Turkey open to turning a 'new page' with Armenia
Turkey on Friday said it was ready to consider any offer by new Armenian Prime Minister Nikol Pashinyan for a "new page" in relations after the protest leader said he was prepared to open diplomatic ties without preconditions.
Ankara and Yerevan have no diplomatic ties and the border between the two countries is shut, with the relationship shadowed by the mass killings of Ottoman Armenians in World War I which Armenia considers a genocide.
Pashinyan swept to power this week after veteran leader Serzh Sarkisian renounced his plan to be prime minister following 10 years as president in the face of bitter protests.
The new premier later said that "we are keeping with our position and we are ready to establish relations (with Turkey) without conditions."
"Let's see first," Turkish Prime Minister Binali Yildirim told reporters in Ankara on Friday.
"If Armenia gives up its hostile attitude which it has had for several years, its attitude towards Turkey's territorial integrity and borders, if it is giving up all its wrong attitudes... and it wants to open a new page, we will give the response looking at the details relating to this."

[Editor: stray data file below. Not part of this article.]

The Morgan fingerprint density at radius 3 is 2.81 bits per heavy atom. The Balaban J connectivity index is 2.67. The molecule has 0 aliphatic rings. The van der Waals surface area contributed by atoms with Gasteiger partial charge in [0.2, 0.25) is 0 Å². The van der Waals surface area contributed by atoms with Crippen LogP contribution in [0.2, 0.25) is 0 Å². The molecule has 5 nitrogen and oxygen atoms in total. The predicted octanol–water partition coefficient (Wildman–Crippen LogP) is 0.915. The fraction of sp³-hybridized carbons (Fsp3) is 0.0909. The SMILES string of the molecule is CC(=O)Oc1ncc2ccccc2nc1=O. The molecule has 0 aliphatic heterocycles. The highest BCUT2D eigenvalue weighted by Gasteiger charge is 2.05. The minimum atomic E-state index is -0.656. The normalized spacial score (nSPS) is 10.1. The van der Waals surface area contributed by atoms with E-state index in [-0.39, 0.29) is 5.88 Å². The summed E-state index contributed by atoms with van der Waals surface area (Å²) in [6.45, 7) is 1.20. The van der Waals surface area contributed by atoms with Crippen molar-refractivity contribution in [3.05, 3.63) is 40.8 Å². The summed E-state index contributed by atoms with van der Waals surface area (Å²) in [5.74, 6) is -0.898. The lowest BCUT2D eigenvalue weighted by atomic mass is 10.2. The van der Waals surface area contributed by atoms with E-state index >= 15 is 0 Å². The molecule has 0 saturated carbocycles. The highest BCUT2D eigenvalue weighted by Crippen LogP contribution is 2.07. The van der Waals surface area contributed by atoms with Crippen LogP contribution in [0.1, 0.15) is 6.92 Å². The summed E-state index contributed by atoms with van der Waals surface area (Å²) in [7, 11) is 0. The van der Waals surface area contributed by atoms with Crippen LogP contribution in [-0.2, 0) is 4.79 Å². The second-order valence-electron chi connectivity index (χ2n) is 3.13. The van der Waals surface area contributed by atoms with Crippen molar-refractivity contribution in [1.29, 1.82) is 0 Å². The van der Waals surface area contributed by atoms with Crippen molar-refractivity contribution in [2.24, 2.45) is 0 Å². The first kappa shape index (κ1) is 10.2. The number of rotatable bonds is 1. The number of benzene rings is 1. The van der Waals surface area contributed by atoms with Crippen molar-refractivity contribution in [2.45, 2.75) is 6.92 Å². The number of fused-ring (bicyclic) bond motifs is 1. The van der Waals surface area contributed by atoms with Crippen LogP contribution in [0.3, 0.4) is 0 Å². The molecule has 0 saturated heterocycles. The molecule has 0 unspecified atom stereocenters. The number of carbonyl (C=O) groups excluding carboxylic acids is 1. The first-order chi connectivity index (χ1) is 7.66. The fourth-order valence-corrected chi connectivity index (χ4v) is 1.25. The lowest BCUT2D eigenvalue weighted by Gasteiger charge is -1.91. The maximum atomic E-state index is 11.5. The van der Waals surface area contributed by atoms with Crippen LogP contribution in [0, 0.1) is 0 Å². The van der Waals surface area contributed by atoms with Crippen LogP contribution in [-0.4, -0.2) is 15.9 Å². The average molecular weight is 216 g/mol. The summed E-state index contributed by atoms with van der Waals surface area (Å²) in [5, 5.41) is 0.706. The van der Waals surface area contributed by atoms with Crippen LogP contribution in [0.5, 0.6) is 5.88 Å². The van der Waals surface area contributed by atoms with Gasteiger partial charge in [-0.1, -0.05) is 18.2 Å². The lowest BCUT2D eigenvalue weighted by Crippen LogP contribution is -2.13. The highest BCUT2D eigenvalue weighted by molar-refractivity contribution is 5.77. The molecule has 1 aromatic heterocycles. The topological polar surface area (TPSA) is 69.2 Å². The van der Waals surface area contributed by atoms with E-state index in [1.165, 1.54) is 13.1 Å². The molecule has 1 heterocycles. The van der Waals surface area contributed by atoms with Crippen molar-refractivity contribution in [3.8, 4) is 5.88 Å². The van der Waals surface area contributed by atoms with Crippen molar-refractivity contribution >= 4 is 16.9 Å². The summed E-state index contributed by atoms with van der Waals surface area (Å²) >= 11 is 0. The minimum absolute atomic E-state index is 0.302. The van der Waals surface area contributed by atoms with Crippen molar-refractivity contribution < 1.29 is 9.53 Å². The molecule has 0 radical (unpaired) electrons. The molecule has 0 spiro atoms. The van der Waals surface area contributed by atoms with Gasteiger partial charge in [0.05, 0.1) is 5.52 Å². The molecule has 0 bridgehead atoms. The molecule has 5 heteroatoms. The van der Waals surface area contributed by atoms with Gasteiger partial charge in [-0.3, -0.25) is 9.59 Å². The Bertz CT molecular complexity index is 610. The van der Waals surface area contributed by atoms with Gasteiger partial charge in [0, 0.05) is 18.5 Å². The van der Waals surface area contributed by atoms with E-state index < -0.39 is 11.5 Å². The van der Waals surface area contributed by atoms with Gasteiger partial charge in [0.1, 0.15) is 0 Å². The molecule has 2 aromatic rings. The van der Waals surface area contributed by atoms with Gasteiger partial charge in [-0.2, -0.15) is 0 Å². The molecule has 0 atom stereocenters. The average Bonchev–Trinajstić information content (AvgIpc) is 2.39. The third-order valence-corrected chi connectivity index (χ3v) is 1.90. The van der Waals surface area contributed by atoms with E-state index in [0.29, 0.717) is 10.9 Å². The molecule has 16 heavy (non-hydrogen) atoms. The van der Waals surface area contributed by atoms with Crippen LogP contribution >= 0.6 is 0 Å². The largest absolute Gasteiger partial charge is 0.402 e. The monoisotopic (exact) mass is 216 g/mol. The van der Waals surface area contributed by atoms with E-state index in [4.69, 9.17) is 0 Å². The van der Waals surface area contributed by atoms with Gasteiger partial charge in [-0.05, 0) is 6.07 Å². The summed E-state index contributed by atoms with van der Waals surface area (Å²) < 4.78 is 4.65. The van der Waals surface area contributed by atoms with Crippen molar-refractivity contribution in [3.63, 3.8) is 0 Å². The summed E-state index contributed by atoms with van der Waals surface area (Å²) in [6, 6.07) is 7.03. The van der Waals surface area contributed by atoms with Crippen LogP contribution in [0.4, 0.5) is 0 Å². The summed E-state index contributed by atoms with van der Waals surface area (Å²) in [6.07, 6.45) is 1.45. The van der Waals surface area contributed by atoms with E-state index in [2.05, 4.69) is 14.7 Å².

"We are going to increase friends, we are going to reduce enemies," Yildirim added.
'Committed to genocide recognition'
Turkey vehemently rejects that the massacres, imprisonment and forced deportation of Armenians from 1915 -- which Yerevan says left 1.5 million dead -- constituted a genocide.
The issue has so far stymied efforts to forge relations, with tensions only increasing around the 100th anniversary of what Turkey terms the "1915 events" in 2015.
Sarkisian in March formally ditched 2009 agreements that would have normalised relations with Turkey which were thrashed out under the aegis of Russia, France and the US but never ratified by either parliament.
Even if Turkey and Armenia found a way to establish ties, Ankara would have to placate its ally Azerbaijan which remains wary of any warming between Turks and Armenians.
Baku has repeatedly threatened to retake by force the Azerbaijani region of Nagorny Karabakh which is controlled by Armenian separatists after the war in the early 1990s.
Pashinyan said earlier this week it was Turkey who was imposing "illogical" conditions.
"It is illogical to make conditions referring to a third country (Azerbaijan) when you want to establish relations," he said in Stepanakert, the main town of Nagorny Karabakh which is not recognised by any state including Armenia.
He emphasised that Armenia "remains committed to international recognition of the Armenian genocide."